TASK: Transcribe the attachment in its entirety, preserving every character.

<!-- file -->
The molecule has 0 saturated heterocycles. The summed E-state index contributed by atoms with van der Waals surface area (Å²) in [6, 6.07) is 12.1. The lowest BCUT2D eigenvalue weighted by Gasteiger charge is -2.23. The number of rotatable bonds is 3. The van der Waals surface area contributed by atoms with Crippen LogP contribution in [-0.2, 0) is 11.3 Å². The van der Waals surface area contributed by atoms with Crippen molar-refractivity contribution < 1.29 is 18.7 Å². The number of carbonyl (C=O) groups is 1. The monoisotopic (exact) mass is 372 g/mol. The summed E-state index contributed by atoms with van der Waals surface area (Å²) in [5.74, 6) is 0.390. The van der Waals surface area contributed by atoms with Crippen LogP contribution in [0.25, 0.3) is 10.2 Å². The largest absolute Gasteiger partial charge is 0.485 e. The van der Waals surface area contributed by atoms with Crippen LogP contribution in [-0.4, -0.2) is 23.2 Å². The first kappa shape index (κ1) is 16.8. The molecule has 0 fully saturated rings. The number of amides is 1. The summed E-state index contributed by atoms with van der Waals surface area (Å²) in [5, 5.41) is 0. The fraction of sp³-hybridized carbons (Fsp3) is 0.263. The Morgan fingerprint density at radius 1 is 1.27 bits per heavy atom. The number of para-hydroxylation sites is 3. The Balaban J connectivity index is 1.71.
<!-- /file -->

The molecule has 0 saturated heterocycles. The summed E-state index contributed by atoms with van der Waals surface area (Å²) in [6, 6.07) is 12.1. The lowest BCUT2D eigenvalue weighted by Gasteiger charge is -2.23. The number of rotatable bonds is 3. The van der Waals surface area contributed by atoms with Crippen LogP contribution in [-0.2, 0) is 11.3 Å². The van der Waals surface area contributed by atoms with Crippen molar-refractivity contribution < 1.29 is 18.7 Å². The number of carbonyl (C=O) groups is 1. The monoisotopic (exact) mass is 372 g/mol. The summed E-state index contributed by atoms with van der Waals surface area (Å²) in [5.74, 6) is 0.390. The van der Waals surface area contributed by atoms with Crippen LogP contribution in [0.25, 0.3) is 10.2 Å². The largest absolute Gasteiger partial charge is 0.485 e. The van der Waals surface area contributed by atoms with Crippen LogP contribution in [-0.4, -0.2) is 23.2 Å². The first kappa shape index (κ1) is 16.8. The molecule has 0 fully saturated rings. The number of amides is 1. The summed E-state index contributed by atoms with van der Waals surface area (Å²) in [5, 5.41) is 0. The fraction of sp³-hybridized carbons (Fsp3) is 0.263. The Morgan fingerprint density at radius 1 is 1.27 bits per heavy atom. The number of para-hydroxylation sites is 3. The Balaban J connectivity index is 1.71.